Are you ready for the football? In honor of the Superbowl (or Chinese New Year) this month’s Let’s Lunch theme is Chili.
What does the NFL championship have to do with the Year of the Dragon? Read on!
Early in my marriage, my husband and I were trying to make plans for a certain weekend at the end of January. It was Chinese New Year, and I wanted to visit my family several hours to the north of where we lived. My husband, however, had other ideas.
“My parents are having a big party. All the relatives will be there,” he explained.
“But it’s tradition to spend this weekend with my side of the family,” I countered.
“Why? They don’t even watch the Super Bowl!”
Count it as one of the joys of a mixed-race marriage.
We bring some really different cultural perspectives into our lives. One spouse’s important cultural tradition is… well, the same day as the other person’s important cultural tradition. Fortunately, Chinese New Year is a determined by the lunar calendar, meaning it’s a moving target — in mid-January one year, late February other years. In 2012, the Year of the Dragon begins on January 23. Luckily, Superbowl XLVI is not until February 5. Which means we have an extra week to enjoy the cultural mashup.
I set out to create a dish that would spice up the standard Super Bowl chili with some Asian flavors. Chili, with its ground meat and spicy red sauce has always reminded of a couple homegrown Chinese dishes: ma pa tofu (with its ground pork, cubes of bean curd, and hot bean sauce) and lo ba bung. What is lo ba bung? It’s a dish rarely served in restaurants, but commonly made at home — Taiwanese comfort food. Minced or ground pork is simmered with soy sauce, rice wine, and five-spice, making a simple, hearty meal. Sort of like chili.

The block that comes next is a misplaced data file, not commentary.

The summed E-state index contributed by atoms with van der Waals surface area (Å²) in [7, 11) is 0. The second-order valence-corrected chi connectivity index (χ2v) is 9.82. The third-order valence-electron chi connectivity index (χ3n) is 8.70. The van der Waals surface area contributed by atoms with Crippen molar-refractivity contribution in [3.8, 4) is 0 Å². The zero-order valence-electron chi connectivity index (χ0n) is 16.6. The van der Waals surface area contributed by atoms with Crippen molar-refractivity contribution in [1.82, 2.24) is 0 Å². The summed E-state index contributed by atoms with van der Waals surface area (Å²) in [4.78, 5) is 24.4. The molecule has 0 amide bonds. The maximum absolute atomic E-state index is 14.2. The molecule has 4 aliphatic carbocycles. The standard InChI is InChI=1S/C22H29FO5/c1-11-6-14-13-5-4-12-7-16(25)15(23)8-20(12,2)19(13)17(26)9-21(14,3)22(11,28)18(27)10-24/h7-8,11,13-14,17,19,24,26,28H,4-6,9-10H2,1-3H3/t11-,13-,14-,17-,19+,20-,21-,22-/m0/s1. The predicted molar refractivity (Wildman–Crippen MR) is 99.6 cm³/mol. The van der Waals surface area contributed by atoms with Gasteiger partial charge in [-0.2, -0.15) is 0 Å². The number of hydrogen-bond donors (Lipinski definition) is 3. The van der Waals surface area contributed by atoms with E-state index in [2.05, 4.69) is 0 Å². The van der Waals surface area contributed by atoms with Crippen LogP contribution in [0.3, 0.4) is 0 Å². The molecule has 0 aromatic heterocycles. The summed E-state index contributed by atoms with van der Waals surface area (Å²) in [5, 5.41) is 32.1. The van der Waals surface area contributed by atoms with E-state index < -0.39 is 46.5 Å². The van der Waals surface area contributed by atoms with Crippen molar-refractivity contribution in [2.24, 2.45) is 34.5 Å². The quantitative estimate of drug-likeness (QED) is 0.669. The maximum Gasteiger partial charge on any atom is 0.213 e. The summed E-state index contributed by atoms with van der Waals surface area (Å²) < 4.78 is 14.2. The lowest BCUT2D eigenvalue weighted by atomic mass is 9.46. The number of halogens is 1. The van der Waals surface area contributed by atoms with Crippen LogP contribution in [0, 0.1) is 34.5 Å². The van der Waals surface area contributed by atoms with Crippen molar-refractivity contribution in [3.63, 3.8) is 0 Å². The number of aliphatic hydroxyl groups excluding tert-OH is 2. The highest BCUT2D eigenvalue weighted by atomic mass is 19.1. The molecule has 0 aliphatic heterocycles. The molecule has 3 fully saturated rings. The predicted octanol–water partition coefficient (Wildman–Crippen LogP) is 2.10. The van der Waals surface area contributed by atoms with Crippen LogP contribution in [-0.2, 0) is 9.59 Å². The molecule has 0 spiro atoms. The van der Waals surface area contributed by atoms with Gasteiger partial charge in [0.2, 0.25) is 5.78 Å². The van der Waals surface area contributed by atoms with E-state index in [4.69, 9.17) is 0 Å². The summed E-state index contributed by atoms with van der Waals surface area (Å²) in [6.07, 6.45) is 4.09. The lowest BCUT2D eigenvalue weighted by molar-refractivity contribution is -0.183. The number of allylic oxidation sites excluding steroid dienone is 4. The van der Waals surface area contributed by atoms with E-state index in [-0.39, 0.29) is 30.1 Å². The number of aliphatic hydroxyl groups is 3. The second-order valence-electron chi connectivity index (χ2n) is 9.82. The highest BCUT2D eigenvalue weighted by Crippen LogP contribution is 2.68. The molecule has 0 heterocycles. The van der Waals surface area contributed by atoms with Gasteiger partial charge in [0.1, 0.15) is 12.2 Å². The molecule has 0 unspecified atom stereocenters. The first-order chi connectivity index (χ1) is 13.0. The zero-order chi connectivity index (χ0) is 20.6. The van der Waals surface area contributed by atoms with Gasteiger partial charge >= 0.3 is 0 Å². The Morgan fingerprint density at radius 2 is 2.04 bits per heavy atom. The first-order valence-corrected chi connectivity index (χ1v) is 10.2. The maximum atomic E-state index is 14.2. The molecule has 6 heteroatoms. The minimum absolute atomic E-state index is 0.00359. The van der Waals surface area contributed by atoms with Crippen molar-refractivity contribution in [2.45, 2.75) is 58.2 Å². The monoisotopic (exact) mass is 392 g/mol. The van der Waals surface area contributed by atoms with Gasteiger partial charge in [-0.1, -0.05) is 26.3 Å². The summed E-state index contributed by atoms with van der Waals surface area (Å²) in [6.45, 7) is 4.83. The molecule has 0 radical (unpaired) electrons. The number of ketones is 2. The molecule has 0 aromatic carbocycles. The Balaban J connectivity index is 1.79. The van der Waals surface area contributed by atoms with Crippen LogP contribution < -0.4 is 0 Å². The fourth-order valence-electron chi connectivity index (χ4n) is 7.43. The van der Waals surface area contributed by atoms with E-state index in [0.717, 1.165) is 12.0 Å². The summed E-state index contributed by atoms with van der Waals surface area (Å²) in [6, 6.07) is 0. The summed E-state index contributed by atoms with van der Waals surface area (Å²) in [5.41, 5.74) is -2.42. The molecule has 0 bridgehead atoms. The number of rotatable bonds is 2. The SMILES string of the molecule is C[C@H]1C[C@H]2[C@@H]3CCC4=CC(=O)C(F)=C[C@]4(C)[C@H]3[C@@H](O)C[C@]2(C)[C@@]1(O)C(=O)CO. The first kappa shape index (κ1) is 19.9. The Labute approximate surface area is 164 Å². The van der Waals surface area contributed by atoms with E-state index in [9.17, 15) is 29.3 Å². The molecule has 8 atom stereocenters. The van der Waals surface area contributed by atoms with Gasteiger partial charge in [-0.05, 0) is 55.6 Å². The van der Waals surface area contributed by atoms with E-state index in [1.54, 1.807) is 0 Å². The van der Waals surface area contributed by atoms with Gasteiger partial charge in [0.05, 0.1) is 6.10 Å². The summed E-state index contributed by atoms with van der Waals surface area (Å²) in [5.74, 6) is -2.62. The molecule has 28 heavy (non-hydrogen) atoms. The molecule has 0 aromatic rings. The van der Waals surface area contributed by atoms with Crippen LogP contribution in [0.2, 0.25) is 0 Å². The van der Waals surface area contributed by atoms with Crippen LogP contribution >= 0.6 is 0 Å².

Scroll down to the bottom of the page for links to great Chili recipes from my Let’s Lunch buddies.
Or search the #letslunch tag on Twitter to find more.
Chinese New Year Chili
2 cloves shallots, diced
1 clove garlic, diced
2 sliced fresh ginger
1 lb. ground pork
1 tsp. Five spice powder
1 tsp. white pepper
1 tsp. bean paste with chili
1/4 c. soy sauce
1 Tbs. Xiao xing jiou
1 Tbs. sugar
3-4 inch strip orange peel
1 can diced tomatoes, with green chile is a nice touch
2 cans black beans
Heat a small amount of oil in a Dutch oven or stockpot.
Saute shallots, garlic and ginger until softened
Add ground pork, cook until browned
Add five-spice powder, white pepper, and bean paste (if using). Saute these spices until they are fragrant.
Add soy sauce and wine, then tomatoes and beans
Simmer for at least 30 minutes, or as long as you have time
Serve in bowls, garnished with cilantro or sliced green onions. You can also serve it over rice, like lo ba bung, or simmer it down until it’s thickened and make sloppy joes with sweet white rolls, like Hawaiian bread.
This recipe was originally published as part of the Salon Kitchen Challenge.
More great chili entries from the Let’s Lunch bunch:
Cheryl’s Keema Chili on A Tiger in the Kitchen
Cathy‘s Chunky-Style Cowboy Chili at Showfood Chef
Charissa‘s Clean Out Refrigerator Night Cassoulet, A “Frenchified” Chili at Zest Bakery
Ellise‘s Chicken Tinga Chili at Cowgirl Chef
Emma‘s Dave’s Chili at Dreaming of Pots and Pans
Felicia‘s Low-Concept Vegetarian Chili at Burnt-Out Baker
Joe‘s Texas Bowl O’ Red at Joe Yonan
Karen‘s Hawaiian Chili at GeoFooding
Linda‘s Smokin’ Hot Vegan Vaquero Chili at Spicebox Travels
Lucy‘s “Full of Beans” Chili at A Cook And Her Books
Pat‘s Miso Chili Con Carne y Wasabi Sour Cream at The Asian Grandmothers Cookbook
(14) Readers Comments
January 28, 2013
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December 05, 2013
hi, i'm interested in the tickets!
Point well taken, Jean. Caring for family members, whether very young
My sisters' in-laws actually have been better caretakers for their gra
Grace, I remember baking these cookies when I was little. I'm going to
This looks so good ~ reminds me of the sticky rice lotus leaf wraps yo